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Former MLB pitcher and more recent conspiracy theorist Curt Schilling—who, among other things, has publicly floated the notion that the Parkland shooting was a hoax—is thinking about running for Congress, and Donald Trump is into it.
“Curt Schilling, a great pitcher and patriot, is considering a run for Congress in Arizona. Terrific!” Trump tweeted on Tuesday, tagging Fox & Friends, shortly after they aired a segment about the potential campaign.
After he broached the idea in a radio interview on Sunday, Schilling confirmed in a statement to the Arizona Republic that he is “absolutely considering” running against one of the state’s five Democrats in the House of Representatives.
“The state is not the state I grew up in,” he added. “Making Arizona citizens of EVERY Race, religion and sexual orientation 2nd class citizens to illegal immigrants is about as anti-American as it gets.”
As a player, Schilling is probably best remembered for pitching with a bloodied sock in the Boston Red Sox’s American League Championship series against the New York Yankees in 2004. In select Massachusetts sports bars, the sock wasn’t just about Schilling’s determination; it was also somehow about how hard, say, Tom Brady plays.
Since his retirement in 2009, Schilling has put on a sort of masterclass in losing the plot. He’d already campaigned for George W. Bush during his playing career, but without the rigors of a long pro baseball season, he had new time on his hands, and seemingly has spent much of it online. In 2015, ESPN suspended him from baseball-analyst duties for tweeting a meme that compared Muslims to Nazis. The following year, the network fired him for sharing a transphobic meme on Facebook. Other greatest hits include his collection of Nazi memorabilia that surfaced in 2015 and being sued by the state of Rhode Island over a video game company he founded that went south. (Schilling and other executives agreed to pay the state $2.5 million in a settlement.)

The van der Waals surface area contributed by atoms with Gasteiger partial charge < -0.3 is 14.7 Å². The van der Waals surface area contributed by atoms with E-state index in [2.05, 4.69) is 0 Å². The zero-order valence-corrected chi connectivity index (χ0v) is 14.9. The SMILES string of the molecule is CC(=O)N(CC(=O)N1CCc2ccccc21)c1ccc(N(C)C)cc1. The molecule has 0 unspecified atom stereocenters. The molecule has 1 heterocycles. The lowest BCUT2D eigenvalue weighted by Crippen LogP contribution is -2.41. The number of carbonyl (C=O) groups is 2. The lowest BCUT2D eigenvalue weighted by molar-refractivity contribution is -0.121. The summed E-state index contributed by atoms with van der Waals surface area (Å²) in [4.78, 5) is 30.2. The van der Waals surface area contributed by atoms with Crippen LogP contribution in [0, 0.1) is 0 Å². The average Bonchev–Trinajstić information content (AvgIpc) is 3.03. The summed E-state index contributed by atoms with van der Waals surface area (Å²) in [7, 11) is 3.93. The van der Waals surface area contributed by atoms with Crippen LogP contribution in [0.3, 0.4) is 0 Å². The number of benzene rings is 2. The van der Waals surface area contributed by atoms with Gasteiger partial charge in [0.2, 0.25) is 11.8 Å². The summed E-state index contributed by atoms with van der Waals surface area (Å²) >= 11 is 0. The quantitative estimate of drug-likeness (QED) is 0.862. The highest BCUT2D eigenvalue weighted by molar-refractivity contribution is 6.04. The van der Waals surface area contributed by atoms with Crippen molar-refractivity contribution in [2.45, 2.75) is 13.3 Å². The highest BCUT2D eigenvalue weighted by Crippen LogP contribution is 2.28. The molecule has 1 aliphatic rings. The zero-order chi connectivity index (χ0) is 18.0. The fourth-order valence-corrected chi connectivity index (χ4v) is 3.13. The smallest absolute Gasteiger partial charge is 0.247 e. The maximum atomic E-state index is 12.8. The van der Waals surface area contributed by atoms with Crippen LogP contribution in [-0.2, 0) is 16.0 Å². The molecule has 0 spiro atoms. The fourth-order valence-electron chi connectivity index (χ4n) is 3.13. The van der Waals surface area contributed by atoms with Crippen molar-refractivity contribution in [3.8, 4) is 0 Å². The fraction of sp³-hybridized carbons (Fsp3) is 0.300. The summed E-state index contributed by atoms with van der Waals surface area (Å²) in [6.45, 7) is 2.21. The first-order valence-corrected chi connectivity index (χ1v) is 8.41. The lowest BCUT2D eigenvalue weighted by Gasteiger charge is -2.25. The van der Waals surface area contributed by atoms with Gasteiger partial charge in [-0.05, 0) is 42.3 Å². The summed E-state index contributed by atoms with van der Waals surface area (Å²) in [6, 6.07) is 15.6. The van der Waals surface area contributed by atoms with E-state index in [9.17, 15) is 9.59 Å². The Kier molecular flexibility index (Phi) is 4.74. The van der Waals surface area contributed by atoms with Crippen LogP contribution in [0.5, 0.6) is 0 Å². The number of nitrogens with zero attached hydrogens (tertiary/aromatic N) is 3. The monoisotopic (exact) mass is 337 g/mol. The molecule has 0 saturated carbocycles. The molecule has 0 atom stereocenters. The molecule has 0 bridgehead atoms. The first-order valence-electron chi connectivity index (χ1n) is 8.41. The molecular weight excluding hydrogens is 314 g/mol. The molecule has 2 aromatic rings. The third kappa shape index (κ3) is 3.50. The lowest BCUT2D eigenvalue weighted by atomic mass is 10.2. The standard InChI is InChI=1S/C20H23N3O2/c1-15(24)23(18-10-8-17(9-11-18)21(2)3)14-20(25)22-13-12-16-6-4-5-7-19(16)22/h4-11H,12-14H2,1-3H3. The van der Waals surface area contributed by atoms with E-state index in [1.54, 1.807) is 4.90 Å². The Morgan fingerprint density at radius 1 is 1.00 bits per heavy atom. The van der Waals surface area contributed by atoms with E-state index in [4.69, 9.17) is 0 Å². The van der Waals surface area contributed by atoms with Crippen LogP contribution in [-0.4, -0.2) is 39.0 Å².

It’s too soon to say whether Schilling is actually thinking of running. He told the Arizona Republic he is “not ready to do any of that right now.” He was trending on Twitter after the news of his supposed run broke, and it’s easy to see this as an effort to drum up publicity for some new phase of his career, especially given that video game misadventure. Plus, he’s pulled this before, in a different state: In 2016 he publicly weighed challenging Elizabeth Warren for her Senate seat in Massachusetts. Warren’s entirely blasé response when asked about it then was recirculated on Tuesday—a sunnier spot in the day’s Schilling rehashes.
For now it might be best to focus on his support of the QAnon theory. Like Foster the People, he was just asking questions, and encouraging you to do your own research. And it can be tough to find your lane in a post–pro sports career. Not everyone moves as gracefully into one as A-Rod. But as long as we’re just asking questions, it’s worth noting that there’s a longstanding Yankees-fan conspiracy that Schilling put ketchup on his sock.